"You are very embarrassing."
Translation:Kamu ini sangat memalukan.
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Disagree, respectfully, about the 'Silly to say “never.”' From 11 years of experience back and forth to Indonesia, I observe there are far too many foreigners who only understand discrete (on or off) rules of grammar/behavior. If many foreigners I've met in RI are told 'usually' or 'perhaps,' they assume that the rules don't apply to them or don't apply when "they really feel like it." Let me put it this way: In Indonesia, you should rarely ever make an emphatic statement to Indonesians that they are embarrassing. By 99.99% of Indonesians, whom I've met over many years and on several islands, that would be considered despicable behavior and an insult to them and even to their culture.
Why "ini"? I got answers from native speakers.
In short, the nuance of "ini" is "What the hell? You are soooo embarrassing."
With or without "ini" basically doesn't change the meaning. However, "ini" emphasizes the whole sentence, so it suggests that the speaker is strongly condemning. However, the connotation totally depends. In some cases, "ini" rather softens the tone and makes it casual.
Grammatically speaking, "ini" functions as "is/are/am" in this sentence. As many of you have already known, Indonesian native speakers often omit "is/are/am". If they want to make it more formal, they insert "adalah". "Ini" and "itu" are a substitute of "adalah" except on two conditions. 1) "Adalah" cannot bridge a noun (subject) and an adjective (object). However, "ini" and "itu" can do. 2) "Ini" and "itu" are more casual than "adalah".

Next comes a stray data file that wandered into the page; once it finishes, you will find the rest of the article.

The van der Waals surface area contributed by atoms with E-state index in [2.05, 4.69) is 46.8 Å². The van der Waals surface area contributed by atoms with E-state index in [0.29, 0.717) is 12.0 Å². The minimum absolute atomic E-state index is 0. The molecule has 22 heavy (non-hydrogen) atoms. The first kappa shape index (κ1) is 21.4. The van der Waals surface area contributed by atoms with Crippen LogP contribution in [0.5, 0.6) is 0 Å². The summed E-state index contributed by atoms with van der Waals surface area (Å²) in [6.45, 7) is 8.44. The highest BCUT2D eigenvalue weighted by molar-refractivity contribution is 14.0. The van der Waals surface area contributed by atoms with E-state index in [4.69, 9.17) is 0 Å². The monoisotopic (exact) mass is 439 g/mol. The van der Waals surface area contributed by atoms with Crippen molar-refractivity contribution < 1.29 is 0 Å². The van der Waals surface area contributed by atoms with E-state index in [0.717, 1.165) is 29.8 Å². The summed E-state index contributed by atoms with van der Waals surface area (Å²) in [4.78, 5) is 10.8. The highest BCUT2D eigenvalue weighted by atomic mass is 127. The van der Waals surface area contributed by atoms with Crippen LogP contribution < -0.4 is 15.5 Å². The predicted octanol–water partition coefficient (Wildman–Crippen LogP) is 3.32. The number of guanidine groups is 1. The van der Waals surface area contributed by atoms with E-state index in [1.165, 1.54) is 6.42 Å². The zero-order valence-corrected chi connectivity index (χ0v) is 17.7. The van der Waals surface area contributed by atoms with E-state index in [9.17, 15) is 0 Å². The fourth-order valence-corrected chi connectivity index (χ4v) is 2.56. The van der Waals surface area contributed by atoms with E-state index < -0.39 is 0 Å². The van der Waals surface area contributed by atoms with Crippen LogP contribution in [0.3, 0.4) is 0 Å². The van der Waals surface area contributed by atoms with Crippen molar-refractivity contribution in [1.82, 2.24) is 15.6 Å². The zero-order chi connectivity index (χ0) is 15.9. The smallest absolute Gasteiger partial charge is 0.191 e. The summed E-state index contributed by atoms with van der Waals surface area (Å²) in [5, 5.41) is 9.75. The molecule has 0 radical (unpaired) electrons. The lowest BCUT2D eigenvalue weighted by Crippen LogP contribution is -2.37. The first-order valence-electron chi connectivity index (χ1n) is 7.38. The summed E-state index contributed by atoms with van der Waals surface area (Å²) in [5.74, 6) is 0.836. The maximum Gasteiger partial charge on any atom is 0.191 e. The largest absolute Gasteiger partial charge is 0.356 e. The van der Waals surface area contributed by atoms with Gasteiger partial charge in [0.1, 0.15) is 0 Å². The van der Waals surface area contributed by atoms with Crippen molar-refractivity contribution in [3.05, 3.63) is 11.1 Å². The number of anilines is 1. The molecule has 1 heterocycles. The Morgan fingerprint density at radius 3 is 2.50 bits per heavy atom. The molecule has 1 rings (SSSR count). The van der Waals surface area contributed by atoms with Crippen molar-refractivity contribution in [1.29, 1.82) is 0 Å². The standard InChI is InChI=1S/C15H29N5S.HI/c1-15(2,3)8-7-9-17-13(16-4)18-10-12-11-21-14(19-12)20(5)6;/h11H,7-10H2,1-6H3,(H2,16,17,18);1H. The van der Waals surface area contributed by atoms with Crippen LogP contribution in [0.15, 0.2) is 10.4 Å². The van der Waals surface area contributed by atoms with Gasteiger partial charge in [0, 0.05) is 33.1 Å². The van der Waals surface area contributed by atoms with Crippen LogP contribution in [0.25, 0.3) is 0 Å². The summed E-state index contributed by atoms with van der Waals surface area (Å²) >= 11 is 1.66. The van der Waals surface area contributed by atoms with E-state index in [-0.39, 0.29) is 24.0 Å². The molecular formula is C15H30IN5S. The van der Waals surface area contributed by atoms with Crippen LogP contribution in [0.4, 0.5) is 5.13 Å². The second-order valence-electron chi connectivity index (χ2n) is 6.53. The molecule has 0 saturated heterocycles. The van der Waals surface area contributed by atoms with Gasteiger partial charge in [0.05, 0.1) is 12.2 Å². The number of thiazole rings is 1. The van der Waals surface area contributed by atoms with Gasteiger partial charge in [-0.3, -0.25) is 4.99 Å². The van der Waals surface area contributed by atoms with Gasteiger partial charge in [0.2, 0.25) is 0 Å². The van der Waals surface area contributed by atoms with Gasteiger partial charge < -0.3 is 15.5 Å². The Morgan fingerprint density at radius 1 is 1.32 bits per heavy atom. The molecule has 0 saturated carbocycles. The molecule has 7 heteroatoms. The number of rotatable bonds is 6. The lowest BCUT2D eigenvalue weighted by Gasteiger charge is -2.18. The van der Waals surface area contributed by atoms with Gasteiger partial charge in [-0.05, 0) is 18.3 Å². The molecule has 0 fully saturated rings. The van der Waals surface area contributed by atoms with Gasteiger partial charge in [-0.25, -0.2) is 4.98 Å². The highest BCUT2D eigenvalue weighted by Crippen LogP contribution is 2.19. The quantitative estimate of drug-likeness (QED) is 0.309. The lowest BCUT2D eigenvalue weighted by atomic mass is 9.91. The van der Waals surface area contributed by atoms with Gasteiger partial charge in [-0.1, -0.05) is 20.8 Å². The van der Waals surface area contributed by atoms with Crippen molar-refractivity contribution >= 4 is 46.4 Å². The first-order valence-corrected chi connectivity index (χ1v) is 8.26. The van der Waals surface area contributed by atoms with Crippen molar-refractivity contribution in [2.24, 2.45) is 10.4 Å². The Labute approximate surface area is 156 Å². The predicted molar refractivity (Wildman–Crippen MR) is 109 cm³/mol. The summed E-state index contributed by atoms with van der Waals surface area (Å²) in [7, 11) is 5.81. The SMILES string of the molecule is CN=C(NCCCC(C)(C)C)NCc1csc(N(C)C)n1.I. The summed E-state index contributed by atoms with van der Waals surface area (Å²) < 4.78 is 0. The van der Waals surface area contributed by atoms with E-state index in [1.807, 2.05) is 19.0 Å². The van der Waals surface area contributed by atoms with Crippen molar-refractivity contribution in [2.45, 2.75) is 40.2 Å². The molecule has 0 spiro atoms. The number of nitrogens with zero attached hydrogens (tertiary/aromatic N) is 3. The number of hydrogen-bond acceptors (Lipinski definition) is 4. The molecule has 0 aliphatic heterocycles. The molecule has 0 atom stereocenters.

There is no unanimous consensus, but one of the native speakers on HiNative explains the difference of "ini" and "itu" in use. If the distance between the speaker and the listener is close enough, the speaker uses "ini" (i.e. condemning through a face-to-face conversation). If the distance is far, use "itu" instead (e.g. over phone). Hope this helps!
Very good explanation!
However, your explanation of adalah is a tad inaccurate. 1) "Adalah" cannot bridge a sentence's 'subject' (usually nouns or noun phrases: e.g., "My brother's daughter") with a non-noun predicate==> "Dia adalah seorang insinyur" but not "Dia [X]adalah[X] pintar"==> "Dia ada pintar". Note that in all these examples if you omitted 'adalah' and 'ada', Indonesians would understand you just fine. But don't confuse the idea of an adjective (a descriptive) with an object (always a noun or noun-phrase). If you mix up this idea, progressing to Indonesian verb prefixes and suffixes will become a nightmare.
I’m afraid you misunderstood. Adalah” cannot bridge a noun and an adjective whereas “itu/ini” can do. — This is what I explained… So, your explanation is the same as mine. “Adalah” means “be defined as”. Therefore, “adalah” is used for an answer to a “what is this” question, not to a “how is this” question.
I asked my native-speaker guru who's studied Indonesian grammar and English language for decades. "Ini" and "itu" are emphatics. It's nuance of the language that has no 100% equal English translation. What I've taken away from his explanations is that it functions a bit like 'yang.' Kind of like "To be or not to be is a question" ==> "To be or not to be, that is the question."
Another way he described:
Kamu sangat memalukan. ==> You are very embarrassing.
Kamu ini sangat memalukan. ==> You, this [is someone who is] very embarrassing.